The gypsy moth was introduced to North America in 1869. It has since become one of the most significant insect pests of forest and shade trees in the eastern United States. Gypsy moth is now established in eastern Wisconsin and continues to move westward.
Approximately every 10 years the gypsy moth population explodes to very high numbers. During these outbreaks, the caterpillars strip trees of their leaves, defoliate neighborhoods or even entire forests in late June. While most healthy trees can survive a single defoliation, trees that are already stressed or which suffer drought or other damage that same summer may die. At their peak, the sheer numbers of caterpillars crawling all over becomes an annoyance, and can lead some people to try remedies that can be more damaging to the environment and themselves than the outbreak itself!
You can predict whether an outbreak will cause defoliation of your trees 9 months before it will happen by counting the number of egg masses on your trees in the fall. The egg stage of the gypsy moth is also the easiest one for homeowners to attack and kill large numbers of gypsy moth, helping reduce the pest population and damage the following spring.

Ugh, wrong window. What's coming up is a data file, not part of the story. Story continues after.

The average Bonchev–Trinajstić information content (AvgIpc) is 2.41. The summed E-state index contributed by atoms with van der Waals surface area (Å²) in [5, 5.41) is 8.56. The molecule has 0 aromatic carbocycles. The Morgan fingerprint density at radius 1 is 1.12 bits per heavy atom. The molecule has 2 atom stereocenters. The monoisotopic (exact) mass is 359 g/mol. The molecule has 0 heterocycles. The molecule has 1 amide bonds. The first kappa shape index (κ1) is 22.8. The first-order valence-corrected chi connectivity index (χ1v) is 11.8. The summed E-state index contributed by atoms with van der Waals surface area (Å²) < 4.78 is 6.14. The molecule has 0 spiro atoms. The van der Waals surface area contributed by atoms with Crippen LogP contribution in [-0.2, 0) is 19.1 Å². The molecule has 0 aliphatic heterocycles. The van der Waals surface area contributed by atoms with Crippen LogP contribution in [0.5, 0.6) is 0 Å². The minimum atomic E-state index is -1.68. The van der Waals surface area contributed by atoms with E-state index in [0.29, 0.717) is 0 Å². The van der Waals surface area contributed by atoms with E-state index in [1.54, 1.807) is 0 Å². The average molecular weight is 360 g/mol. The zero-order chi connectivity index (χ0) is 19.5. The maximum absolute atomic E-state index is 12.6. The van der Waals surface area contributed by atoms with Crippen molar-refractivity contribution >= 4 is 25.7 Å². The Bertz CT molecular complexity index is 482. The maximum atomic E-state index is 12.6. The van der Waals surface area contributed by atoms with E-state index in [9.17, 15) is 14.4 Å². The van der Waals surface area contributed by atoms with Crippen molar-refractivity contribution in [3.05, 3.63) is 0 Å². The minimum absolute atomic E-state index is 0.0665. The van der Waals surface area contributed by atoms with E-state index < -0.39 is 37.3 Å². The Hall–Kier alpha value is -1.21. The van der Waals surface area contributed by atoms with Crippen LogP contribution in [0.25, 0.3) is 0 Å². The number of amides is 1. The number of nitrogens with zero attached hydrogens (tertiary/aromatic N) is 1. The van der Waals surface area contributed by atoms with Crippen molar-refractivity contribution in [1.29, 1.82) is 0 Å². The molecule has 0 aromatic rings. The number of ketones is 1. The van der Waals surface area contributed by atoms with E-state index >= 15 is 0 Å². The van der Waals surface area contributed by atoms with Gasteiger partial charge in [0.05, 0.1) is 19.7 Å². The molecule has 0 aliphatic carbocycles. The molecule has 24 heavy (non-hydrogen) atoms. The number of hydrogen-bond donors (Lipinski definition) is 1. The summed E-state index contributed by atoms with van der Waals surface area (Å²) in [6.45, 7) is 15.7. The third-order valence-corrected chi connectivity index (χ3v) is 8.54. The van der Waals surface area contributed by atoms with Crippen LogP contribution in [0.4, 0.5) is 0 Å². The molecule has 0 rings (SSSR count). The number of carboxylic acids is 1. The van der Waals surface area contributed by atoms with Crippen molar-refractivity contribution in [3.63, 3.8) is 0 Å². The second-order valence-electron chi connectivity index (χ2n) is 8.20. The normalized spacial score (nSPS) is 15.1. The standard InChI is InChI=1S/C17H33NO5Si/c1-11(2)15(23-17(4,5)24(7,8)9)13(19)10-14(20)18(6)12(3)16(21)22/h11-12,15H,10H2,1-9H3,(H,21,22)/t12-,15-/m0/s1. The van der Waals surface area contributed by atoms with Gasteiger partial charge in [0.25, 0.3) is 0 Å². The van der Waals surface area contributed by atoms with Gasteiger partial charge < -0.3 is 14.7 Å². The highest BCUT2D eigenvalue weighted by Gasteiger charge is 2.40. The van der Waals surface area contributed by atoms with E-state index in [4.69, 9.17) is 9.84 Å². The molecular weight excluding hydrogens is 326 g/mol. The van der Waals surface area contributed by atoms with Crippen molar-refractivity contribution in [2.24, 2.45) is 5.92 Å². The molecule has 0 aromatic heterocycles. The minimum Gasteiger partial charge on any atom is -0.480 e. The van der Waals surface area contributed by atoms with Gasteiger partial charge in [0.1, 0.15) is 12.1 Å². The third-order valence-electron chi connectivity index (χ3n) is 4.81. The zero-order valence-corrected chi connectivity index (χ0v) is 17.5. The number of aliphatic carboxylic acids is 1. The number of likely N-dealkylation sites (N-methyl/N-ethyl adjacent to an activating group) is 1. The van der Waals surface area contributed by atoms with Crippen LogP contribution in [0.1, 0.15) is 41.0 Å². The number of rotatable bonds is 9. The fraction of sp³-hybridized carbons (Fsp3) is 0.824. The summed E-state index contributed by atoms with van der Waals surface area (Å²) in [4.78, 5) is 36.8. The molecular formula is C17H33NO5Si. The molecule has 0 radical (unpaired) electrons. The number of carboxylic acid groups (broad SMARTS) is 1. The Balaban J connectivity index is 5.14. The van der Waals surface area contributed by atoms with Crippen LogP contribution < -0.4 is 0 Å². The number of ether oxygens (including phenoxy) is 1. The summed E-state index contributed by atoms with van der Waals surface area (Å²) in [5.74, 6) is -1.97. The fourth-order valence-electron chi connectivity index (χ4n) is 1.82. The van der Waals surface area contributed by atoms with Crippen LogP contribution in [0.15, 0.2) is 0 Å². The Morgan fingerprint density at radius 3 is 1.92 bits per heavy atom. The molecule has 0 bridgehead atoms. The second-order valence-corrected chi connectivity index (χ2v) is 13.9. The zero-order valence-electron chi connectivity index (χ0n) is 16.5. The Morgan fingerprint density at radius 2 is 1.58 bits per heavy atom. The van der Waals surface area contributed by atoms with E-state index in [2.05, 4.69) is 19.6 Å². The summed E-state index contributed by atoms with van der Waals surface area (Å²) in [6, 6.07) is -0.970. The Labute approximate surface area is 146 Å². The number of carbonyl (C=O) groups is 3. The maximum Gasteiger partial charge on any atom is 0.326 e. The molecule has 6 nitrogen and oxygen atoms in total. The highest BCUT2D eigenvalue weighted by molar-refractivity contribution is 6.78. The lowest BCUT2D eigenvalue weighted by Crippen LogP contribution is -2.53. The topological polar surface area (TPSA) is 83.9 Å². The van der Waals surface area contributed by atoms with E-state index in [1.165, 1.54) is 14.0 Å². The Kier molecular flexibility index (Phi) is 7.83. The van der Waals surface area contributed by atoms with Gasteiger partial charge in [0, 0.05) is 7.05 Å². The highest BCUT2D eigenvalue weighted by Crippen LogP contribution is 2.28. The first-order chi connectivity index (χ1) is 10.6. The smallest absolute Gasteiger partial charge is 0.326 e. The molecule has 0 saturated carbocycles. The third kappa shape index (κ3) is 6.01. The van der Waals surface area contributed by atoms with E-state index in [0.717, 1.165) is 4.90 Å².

Gypsy moth egg masses are the life stage most frequently observed. They remain in place from the time they are laid in August and persist well after caterpillars hatch in May. Egg masses are typically teardrop shaped and about 1-2 inches long. They contain all the eggs a female moth produces, typically 600-1,000 for a healthy female. Egg masses are a buff yellow-brown color. Similar to the color of a manila folder. The look like they’re made of a rounded pad of felt and are firm to the touch. The mass will persist after the eggs have hatched in May, sometimes into the following winter. These empty masses are bleached, often torn up, and are soft and spongy to the touch.
What can be done to manage Gypsy Moth on your trees?
- Inspect your trees for egg masses and treat them with Golden Pest Spray Oil by mid-April before larvae begin to hatch
- Bring in samples of larvae and adult moths for positive identification
- Report evidence of Gypsy Moth activity to the Village Forester
Source: Identifying & Managing Gypsy Moth Egg Masses, WI-DNR publication #FR-1710